Thursday, December 30, 2004

Operation Dear Abby: A Personal Testimony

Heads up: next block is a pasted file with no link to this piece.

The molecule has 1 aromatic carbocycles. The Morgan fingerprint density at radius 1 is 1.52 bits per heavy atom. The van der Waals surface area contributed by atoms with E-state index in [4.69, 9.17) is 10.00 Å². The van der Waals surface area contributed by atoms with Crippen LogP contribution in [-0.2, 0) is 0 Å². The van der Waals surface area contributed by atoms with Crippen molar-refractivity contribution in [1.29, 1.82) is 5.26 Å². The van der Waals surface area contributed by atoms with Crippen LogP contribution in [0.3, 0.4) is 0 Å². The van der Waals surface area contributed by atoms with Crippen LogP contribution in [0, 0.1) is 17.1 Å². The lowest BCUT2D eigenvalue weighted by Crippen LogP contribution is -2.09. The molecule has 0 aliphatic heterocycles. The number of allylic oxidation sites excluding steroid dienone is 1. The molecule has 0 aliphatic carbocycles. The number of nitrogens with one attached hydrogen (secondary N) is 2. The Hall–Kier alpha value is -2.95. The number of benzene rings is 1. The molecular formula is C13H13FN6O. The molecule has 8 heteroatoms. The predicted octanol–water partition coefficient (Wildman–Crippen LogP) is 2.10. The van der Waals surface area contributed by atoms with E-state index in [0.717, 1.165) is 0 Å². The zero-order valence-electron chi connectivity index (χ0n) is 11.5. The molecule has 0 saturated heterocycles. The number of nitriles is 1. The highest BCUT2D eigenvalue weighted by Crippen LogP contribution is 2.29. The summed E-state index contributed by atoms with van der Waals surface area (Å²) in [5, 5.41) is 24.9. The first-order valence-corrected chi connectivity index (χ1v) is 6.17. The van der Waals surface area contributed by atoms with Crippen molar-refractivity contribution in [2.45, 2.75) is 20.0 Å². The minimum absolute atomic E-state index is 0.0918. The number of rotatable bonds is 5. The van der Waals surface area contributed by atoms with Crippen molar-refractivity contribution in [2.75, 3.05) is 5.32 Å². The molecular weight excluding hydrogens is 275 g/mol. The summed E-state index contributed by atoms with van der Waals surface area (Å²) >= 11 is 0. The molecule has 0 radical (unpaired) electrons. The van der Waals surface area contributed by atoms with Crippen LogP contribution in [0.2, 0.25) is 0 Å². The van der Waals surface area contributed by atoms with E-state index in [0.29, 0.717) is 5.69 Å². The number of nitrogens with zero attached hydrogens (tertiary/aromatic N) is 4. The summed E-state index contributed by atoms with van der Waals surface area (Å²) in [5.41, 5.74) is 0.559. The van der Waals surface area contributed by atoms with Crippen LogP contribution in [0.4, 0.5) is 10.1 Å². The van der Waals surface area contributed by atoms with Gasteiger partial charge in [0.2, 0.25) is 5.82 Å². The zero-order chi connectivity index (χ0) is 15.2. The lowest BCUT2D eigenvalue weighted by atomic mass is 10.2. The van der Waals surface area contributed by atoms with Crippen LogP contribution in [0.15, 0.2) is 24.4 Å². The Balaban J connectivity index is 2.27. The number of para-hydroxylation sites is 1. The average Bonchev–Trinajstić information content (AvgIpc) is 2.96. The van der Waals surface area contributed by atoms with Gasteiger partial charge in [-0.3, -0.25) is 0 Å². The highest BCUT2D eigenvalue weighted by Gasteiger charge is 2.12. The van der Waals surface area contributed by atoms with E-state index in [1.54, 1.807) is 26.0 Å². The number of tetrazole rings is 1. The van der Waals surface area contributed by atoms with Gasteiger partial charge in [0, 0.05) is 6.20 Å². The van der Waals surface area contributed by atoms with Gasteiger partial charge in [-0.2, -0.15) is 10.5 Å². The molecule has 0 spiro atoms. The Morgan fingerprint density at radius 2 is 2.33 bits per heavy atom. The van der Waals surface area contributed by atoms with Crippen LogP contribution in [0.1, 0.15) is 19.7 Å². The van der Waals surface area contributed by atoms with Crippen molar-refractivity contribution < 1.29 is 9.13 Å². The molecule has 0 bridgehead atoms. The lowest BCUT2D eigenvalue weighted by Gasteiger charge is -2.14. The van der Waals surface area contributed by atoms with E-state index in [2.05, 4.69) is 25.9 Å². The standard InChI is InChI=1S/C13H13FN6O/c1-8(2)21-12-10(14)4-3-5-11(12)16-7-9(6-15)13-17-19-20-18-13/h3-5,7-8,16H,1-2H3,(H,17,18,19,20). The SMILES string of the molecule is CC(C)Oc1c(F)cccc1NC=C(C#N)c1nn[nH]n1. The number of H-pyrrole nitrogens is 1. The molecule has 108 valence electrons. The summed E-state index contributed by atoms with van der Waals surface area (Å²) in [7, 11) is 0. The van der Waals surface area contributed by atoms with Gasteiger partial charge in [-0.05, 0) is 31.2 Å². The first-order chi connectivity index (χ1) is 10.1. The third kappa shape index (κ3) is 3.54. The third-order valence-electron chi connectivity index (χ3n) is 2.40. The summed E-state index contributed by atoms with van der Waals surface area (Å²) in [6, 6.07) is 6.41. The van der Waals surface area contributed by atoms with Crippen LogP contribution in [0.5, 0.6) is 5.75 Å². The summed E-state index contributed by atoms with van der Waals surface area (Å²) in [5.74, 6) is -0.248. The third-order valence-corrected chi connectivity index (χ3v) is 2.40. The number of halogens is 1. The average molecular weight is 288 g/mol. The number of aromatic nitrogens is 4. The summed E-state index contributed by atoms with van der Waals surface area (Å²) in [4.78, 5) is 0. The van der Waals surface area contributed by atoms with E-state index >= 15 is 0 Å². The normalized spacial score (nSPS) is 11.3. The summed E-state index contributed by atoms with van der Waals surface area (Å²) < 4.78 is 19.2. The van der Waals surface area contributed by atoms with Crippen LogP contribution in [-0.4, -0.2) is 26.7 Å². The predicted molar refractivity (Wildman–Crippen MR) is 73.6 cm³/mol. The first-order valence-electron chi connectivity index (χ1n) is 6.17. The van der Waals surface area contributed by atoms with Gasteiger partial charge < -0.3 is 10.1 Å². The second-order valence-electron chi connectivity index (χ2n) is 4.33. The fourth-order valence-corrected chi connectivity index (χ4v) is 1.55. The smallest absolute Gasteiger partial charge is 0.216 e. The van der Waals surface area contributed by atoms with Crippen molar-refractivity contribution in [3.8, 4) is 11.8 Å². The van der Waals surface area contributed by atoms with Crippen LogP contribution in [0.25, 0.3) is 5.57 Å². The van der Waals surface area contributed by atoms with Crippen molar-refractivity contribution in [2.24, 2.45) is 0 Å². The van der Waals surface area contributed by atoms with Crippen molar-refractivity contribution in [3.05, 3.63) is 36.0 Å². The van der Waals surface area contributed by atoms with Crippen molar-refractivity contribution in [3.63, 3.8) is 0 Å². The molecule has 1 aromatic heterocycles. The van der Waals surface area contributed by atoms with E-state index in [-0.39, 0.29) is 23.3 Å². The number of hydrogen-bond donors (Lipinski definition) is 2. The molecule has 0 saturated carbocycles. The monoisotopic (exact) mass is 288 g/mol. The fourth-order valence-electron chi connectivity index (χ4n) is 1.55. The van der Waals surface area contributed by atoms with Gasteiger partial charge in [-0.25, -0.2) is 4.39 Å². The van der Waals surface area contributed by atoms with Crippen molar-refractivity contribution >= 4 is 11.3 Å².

While reading something on Matt's blog recently, he commented about taking the time to send a letter to the troops. While I'm sure it was being done before my experience in 1986, I found myself at the other end of a big letter writing campaign. Here's my after action report: I’m not sure if this story is about the real beginnings of Operation Dear Abby, but I believe it is. The purpose of this post is to use some history to give you some first hand accounts of the impact of letters from all over America have on our troops, and, quite honestly, to help you make a decision (for you fence sitters) to take the time to get out pen and paper and to communicate with those at the “pointy end of the spear.” Sometime in mid to early 1985, an enterprising and forward looking sailor stationed aboard USS BIDDLE (CG-34), wrote a letter to Abigail Van Buren (Dear Abby) and asked if she would ask her readers to write to “any sailor” while our Battle Group was on deployment to the North Arabian Sea from Oct, 1985 through Apri1, 1986. This certainly was before the days of extensive access to the internet in the US, so “the word” would have to he passed by more conventional means. From my understanding, Abby checked with the Pentagon to make sure this would be acceptable to publish and (the obivious) answer was “yes.” Fast forward about 9 months. We had left our east coast ports, sailed to Singapore, and then made an early return to the “Med,” in January, 1984, due to the belligerent stance taken by Col. Khaddafi. By April, we had conducted several “freedom of navigation” operations and had engaged Libyan surface slips in combat. Then the letters started to come. Sometime about early April, mountains, as compared to the normal flow of mail, I’m not exaggerating, began to be delivered to the USS CORAL SEA Battle Group, addressed to “Any Sailor.” My staff was embarked aboard BIDDLE at the time, and when the logistic runs by helicopter from the Carrier came each day, we would get 3-4 large orange mailbags of just this mail. The bags would be taken to an area near the front of the mess deck, and left for all to dig through as time permitted. Believe me, we made time for this. I’ll say this: It was better than Christmas, and all we were getting was letters from ”home.” It was special and mail, the hard copy kind, hand written stuff is/was always wonderful to receive from your real relatives, but this stuff was outstanding because all types of people from all over took a few moments of their lives to write to us; faceless, nameless service members floating about on haze grey vessels half a world away. I can't put into words the elation these pieces of paper provided to so many of us. We read them, passed around the ones we liked, and many sailors wrote back, I know at least a few sailors even met some of the writers. I recall letters from veterans, housewives, an airline pilot, school kids and even a few from some women inmates in the Florida Correctional system. The “thank yours” were numerous, but many included just plain old “slices of life” from the hearts and souls of American citizens, giving as a glimpse of their days. These letters were a special gift and lifted the spirits of many. If your ever wonder if just taking a moment to share a little of your life with someone in the service is worth the effort, the answer from someone on the other end, is a resounding “it sure is!” I know after we were released from the theatre, after a 3 week extension to bomb Libya in May, 1986, the continuous, massive amounts of mail were delivered to the Battle Groups left in the Med, and I suspect it got distributed widely about the Fleets in all oceans. For my part, thank you to those who may have written back then, but today, especially to anyone who has been doing the same sort of thing for our service members. You are making a difference, and, as then, I know your seemingly small efforts are tremendously appreciated by the men and women far from home.